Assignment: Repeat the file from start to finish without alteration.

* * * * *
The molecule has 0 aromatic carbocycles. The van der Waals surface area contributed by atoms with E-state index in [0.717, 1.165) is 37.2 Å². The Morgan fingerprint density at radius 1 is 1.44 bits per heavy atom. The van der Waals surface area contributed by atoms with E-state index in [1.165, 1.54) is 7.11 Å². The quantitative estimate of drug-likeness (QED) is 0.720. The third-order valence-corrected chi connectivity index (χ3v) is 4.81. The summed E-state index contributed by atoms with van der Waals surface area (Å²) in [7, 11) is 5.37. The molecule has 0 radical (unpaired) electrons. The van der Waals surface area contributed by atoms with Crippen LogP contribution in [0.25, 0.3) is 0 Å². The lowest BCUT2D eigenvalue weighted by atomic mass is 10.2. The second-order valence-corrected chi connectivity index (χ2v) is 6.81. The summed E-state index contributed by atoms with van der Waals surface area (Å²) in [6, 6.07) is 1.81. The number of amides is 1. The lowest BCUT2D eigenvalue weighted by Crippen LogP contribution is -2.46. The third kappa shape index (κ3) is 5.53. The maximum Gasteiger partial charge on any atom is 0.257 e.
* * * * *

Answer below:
The molecule has 0 aromatic carbocycles. The van der Waals surface area contributed by atoms with E-state index in [0.717, 1.165) is 37.2 Å². The Morgan fingerprint density at radius 1 is 1.44 bits per heavy atom. The van der Waals surface area contributed by atoms with E-state index in [1.165, 1.54) is 7.11 Å². The quantitative estimate of drug-likeness (QED) is 0.720. The third-order valence-corrected chi connectivity index (χ3v) is 4.81. The summed E-state index contributed by atoms with van der Waals surface area (Å²) in [7, 11) is 5.37. The molecule has 0 radical (unpaired) electrons. The van der Waals surface area contributed by atoms with Crippen LogP contribution in [0.25, 0.3) is 0 Å². The lowest BCUT2D eigenvalue weighted by atomic mass is 10.2. The second-order valence-corrected chi connectivity index (χ2v) is 6.81. The summed E-state index contributed by atoms with van der Waals surface area (Å²) in [6, 6.07) is 1.81. The number of amides is 1. The lowest BCUT2D eigenvalue weighted by Crippen LogP contribution is -2.46. The third kappa shape index (κ3) is 5.53. The maximum Gasteiger partial charge on any atom is 0.257 e.